With Oman’s capital markets long on interested investors but short on options, the focus now and in the past has been on what can be done to attract initial public offerings (IPOs) in a market where few lack access to capital. Institutional investors want more trading activity on the market, and have long hoped that the handful of family-owned diversified conglomerates that lead Oman’s private sector would come into the market. However, this is a group whose wealth has insulated it from the forces and circumstances that would ordinarily lead to public stock offerings.
In The Spotlight
When IPOs have come, however, they have had the intended effect of boosting trade volumes. Oman’s government divested its 30% minority stake in Oman Telecommunication (Omantel) in 2005, issuing 225m shares at OR1.28 ($3.31) per share and raising more than expected at OR700m ($1.8bn). The sale of the incumbent telecommunications provider brought with it a great deal of attention to the Muscat Securities Market (MSM): in 2006, the first full year in which the shares traded, overall trading value more than doubled, soaring from the 515m shares traded in 2005 to 1.11bn in 2006. In 2007 Galfar Engineering became the talk of the town when it listed, selling OR60m ($155.4m) in shares, a move which is now widely seen as highly successful for the company and its owners. The shares are now among the handful of listings large enough to offer a critical mass of trading activity that large-scale, international buyers favour.
Since the 2007-08 global financial crisis there has been an uptick in the rate of IPOs, chiefly due to supportive policies by the government that have mainly affected two sectors: financial services and utilities. There were six IPOs from 2008 to 2012, two from each of these segments and two from other sectors. The first of these was a manufacturer of transformers and other electrical equipment, Voltamp Energy, and the second was Nawras, the other main telecoms provider. The listing of Voltamp, a unit of private equity investment firm Al Anwar Holdings, was highly successful as share price was driven up as much as three times the issue price from OR0.54 ($1.39) to OR1.53 ($3.96), raising OR330.3m ($855.4m). The market expects another seven IPOs by the end of 2014, with the utilities and financial services sectors accounting for five of those. In the future, the question remains whether the pace of IPOs is sustainable or due to factors in the market that may only be short term.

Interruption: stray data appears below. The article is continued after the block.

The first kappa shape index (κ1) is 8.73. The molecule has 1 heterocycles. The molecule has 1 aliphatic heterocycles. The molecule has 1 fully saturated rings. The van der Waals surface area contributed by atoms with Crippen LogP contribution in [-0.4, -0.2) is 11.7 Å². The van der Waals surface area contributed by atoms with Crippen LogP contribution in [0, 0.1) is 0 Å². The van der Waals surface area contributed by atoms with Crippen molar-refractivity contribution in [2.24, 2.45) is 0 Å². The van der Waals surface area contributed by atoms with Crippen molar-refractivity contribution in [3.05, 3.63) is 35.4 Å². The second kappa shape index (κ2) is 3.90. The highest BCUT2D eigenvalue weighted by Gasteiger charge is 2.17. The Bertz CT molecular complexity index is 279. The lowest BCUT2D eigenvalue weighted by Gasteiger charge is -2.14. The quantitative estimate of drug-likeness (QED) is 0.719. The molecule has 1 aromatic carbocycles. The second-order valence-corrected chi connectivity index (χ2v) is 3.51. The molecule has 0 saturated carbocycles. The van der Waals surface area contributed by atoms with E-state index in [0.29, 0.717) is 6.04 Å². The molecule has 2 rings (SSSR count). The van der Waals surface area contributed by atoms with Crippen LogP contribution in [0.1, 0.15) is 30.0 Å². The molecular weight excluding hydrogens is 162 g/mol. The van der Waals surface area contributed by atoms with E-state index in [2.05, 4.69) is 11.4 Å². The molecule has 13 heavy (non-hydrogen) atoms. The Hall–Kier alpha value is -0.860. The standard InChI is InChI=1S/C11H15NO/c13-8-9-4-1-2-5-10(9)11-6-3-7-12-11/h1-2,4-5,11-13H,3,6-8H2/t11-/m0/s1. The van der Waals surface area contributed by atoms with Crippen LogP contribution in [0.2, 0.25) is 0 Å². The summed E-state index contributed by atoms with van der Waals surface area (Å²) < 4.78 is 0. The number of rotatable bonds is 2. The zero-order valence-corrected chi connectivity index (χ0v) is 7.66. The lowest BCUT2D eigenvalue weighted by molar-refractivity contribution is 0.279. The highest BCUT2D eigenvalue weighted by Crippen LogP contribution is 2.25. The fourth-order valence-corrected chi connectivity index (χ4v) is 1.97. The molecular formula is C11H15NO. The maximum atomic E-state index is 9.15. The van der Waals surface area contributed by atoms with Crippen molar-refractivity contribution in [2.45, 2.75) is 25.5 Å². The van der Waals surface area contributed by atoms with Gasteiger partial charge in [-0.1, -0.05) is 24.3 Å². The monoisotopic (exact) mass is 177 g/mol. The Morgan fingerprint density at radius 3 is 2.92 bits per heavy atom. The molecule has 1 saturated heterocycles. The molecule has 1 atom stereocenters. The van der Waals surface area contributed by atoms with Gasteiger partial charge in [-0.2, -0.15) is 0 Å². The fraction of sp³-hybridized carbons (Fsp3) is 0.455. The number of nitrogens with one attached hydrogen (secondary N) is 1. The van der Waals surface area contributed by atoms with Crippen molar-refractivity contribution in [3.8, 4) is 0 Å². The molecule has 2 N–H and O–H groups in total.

In the utilities sector, two IPOs have offered 35% of overall company worth, and in the first three quarters of 2013 new listings came from Sembcorp Salalah Water and Power Company and Sharqiyah Desalinisation Company. Sharqiyah is a joint venture of France’s Veolia Environment and the National Power and Water Company to build a reverse-osmosis desalinisation plant at Sur, located south-east of Muscat. The Sharqiyah IPO was targeted exclusively at individual investors and was oversubscribed by 13 times. Oman Arab Bank served as the issuer and said it received some 4700 applications, raising $82m, an indication of broad-based retail interest in the IPO market.
Sembcorp’s IPO closed on September 26, 2013, raising OR53m ($137.2m) and public trading in the company’s shares began in October 2013. Sembcorp is a Singapore-based company with global interests in the marine and utilities sectors, and Sembcorp Salalah is a joint venture with the Oman Investment Corporation to build an independent water and power plant to service the city of Salalah and the surrounding areas in the Dhofar region, in the south-west of the country.
In the future, IPOs are expected to come from three possible sources: the government privatising stakes in its own companies through stock market sales; family businesses that dominate the private sector but have not yet seen fit to enter the market; and the government’s licensing and tendering processes, which so far has only had an impact on the financial and utilities sectors. Oman’s government has yet to designate a group of public agencies suitable for privatisation through the MSM, although by late 2013 it was expected to announce some candidates for IPOs, and perhaps even establish a pipeline, which would be in line with the increasing public support for the MSM. “For the capital markets in Oman to further develop, more quality listings are needed,” said Pradeep Asrani, managing director of Gulf Baader Capital Markets. “A good place to start would be with the government privatising portions of successful state entities.”